CSIRO’s Data61 partner with ZongMu Technology to help self-driving cars see

Australia’s largest data innovation group, CSIRO’s Data61 has partnered with Chinese company ZongMu Technology to tackle one of the biggest issues facing self-driving cars.

The partnership hopes to find a way to give vehicles ‘human’ sight, to better detect and analyse everything from road signs, traffic conditions, avoiding pedestrians, and collisions.Australia’s largest data innovation group, CSIRO’s Data61 has partnered with Chinese company ZongMu Technology to tackle one of the biggest issues facing self-driving cars.

Data61 and ZongMu will work with each other from the research stage through to development, with the final product available to the company’s customers in China and internationally including equipment manufacturers and partners in the mobility service industry.

The market for self-driving cars is rapidly growing and is expected to jump from US$42 billion in 2025 to nearly US$77 billion by 2035 as more organisations compete to create a truly autonomous car that can drive anywhere.

“Computer vision is the technology that allows autonomous vehicles to determine the difference between what is pavement and what is a driveable road,” said Smart Vision System Group leader Dr Nick Barnes.

“Unlike laser sensors which rely on a series of points to identify hazards, computer vision offers richer information and a deeper understanding of road scenes through 3D image analysis, enabling safer automated driving.”

Senior Research Scientist at Data61 Dr Shaodi You said the technology would allow autonomous vehicles to quickly react to any hazards at a distance of 10 metres or further to avoid collisions.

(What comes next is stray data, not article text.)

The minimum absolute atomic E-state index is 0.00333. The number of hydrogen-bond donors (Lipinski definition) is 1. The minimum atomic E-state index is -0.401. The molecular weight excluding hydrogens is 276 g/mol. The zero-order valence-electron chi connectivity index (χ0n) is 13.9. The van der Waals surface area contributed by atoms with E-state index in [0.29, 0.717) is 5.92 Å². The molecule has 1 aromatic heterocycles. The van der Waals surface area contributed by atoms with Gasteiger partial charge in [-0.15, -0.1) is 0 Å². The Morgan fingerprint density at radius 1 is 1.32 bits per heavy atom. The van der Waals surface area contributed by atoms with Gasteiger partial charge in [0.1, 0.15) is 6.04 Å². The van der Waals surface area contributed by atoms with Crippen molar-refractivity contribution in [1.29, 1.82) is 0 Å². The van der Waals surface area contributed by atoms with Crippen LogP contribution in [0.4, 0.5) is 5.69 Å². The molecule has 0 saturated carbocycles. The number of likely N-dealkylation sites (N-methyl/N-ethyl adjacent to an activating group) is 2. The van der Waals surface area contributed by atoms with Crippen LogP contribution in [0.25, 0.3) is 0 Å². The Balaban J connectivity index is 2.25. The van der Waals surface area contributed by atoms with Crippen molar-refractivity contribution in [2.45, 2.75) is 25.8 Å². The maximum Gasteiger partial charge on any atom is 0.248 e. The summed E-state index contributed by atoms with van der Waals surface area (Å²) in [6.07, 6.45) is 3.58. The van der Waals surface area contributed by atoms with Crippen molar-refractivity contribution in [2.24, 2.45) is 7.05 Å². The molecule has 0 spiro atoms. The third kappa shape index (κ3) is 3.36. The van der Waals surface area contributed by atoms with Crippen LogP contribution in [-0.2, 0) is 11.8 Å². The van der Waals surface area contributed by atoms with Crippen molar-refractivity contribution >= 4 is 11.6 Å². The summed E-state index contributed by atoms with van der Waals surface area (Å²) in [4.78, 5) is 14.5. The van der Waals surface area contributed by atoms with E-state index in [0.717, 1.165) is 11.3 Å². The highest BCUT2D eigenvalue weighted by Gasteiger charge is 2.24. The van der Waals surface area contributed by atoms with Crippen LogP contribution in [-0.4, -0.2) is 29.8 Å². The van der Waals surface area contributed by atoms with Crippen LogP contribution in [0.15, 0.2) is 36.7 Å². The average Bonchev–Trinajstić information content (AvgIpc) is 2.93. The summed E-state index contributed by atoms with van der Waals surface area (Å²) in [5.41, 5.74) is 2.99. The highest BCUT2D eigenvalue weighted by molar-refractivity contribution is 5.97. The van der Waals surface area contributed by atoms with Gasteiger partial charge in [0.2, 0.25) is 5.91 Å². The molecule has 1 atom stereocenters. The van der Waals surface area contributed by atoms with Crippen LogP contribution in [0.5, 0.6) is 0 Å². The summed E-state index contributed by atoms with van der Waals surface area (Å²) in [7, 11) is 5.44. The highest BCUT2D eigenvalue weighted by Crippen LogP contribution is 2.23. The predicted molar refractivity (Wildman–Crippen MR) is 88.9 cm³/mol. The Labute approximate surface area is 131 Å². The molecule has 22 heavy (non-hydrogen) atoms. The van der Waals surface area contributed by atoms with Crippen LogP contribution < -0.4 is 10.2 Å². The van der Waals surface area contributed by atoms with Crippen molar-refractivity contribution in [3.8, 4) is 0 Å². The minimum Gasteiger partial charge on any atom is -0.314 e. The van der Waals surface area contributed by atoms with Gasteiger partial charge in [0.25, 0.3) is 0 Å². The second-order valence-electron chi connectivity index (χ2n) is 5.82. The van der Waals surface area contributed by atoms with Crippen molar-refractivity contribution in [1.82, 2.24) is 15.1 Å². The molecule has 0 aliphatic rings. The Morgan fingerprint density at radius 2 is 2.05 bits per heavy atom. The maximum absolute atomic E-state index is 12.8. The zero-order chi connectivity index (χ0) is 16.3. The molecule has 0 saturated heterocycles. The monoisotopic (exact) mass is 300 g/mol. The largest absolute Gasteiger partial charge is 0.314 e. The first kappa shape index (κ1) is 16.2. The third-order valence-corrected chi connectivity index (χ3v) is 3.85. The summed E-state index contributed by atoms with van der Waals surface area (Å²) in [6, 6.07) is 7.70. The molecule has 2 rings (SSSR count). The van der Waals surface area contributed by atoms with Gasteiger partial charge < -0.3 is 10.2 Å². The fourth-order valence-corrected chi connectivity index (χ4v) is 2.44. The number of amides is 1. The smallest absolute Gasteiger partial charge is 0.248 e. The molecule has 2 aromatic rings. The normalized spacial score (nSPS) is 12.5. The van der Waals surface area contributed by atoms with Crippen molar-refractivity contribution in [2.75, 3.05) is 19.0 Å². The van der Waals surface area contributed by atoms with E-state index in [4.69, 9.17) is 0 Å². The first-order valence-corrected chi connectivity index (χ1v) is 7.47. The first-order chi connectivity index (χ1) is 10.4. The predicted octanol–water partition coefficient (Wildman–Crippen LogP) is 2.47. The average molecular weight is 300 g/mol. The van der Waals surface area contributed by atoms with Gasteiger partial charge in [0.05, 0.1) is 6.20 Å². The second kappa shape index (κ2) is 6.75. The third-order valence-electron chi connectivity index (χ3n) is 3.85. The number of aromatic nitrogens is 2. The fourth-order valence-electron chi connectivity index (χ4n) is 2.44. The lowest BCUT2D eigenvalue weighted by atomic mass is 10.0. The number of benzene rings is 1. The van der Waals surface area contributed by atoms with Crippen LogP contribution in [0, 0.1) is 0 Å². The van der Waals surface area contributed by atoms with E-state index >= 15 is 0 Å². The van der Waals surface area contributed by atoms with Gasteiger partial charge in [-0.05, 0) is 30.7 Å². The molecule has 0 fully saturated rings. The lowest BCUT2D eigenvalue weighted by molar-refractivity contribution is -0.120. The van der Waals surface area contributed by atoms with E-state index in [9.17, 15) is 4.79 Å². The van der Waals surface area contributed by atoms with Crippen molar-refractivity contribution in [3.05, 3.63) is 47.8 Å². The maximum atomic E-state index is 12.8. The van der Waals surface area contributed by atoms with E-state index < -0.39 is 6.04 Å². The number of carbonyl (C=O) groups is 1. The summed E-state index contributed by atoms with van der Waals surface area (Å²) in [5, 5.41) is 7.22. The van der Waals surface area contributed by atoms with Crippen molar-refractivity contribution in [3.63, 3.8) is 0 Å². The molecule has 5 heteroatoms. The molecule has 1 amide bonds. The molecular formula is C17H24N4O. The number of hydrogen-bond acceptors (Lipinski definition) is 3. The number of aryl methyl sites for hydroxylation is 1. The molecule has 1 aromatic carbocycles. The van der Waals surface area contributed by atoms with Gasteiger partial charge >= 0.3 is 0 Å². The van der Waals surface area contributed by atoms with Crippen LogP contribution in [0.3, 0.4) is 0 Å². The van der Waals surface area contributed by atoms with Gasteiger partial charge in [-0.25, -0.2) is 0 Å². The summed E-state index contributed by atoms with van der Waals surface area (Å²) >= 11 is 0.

“Our technology will allow self-driving cars to more quickly detect and avoid hazards, understand and obey road rules and to determine their exact location in relation to other moving vehicles and landmarks in a given environment,” Dr You said.

“The laser sensors used by the majority of companies are prohibitively expensive.

“On the other hand, the computer vision algorithms we’re developing with ZongMu cost one-tenth the amount and will allow commercial and truly autonomous cars to reach the road in a much shorter time frame.”

ZongMu’s chief executive, Mr Tang Rui, said the company was bringing cutting edge AI-based algorithms into automotive grade computing platforms to make self-driving cars a commercial reality.

“Our self-driving technology is already being used by China’s leading car makers, but Data61’s expertise in computer vision will be imperative to our goal of bringing self-driving cars to market,” Mr Rui said.

“We pride ourselves on providing our partners with high-level autonomous driving technology affordably and with the highest safety standards.”

Data61 CEO Adrian Turner said the partnership would speed up the hotly anticipated arrival of commercially viable self-driving cars and ultimately contribute towards seeding a new industry and ancillary services.

“From smart vision and distributed sensor systems to robotics and signal processing, Data61 has a world-leading capability in cyber-physical systems,” Mr Turner said.

“This partnership is building on our previous work in developing a bionic eye, using computer vision that has given sight to the visually impaired and has recently received $23 million in corporate investor funding.

“Through partnerships with forward-thinking companies like ZongMu, we aim to accelerate our data-driven future.”


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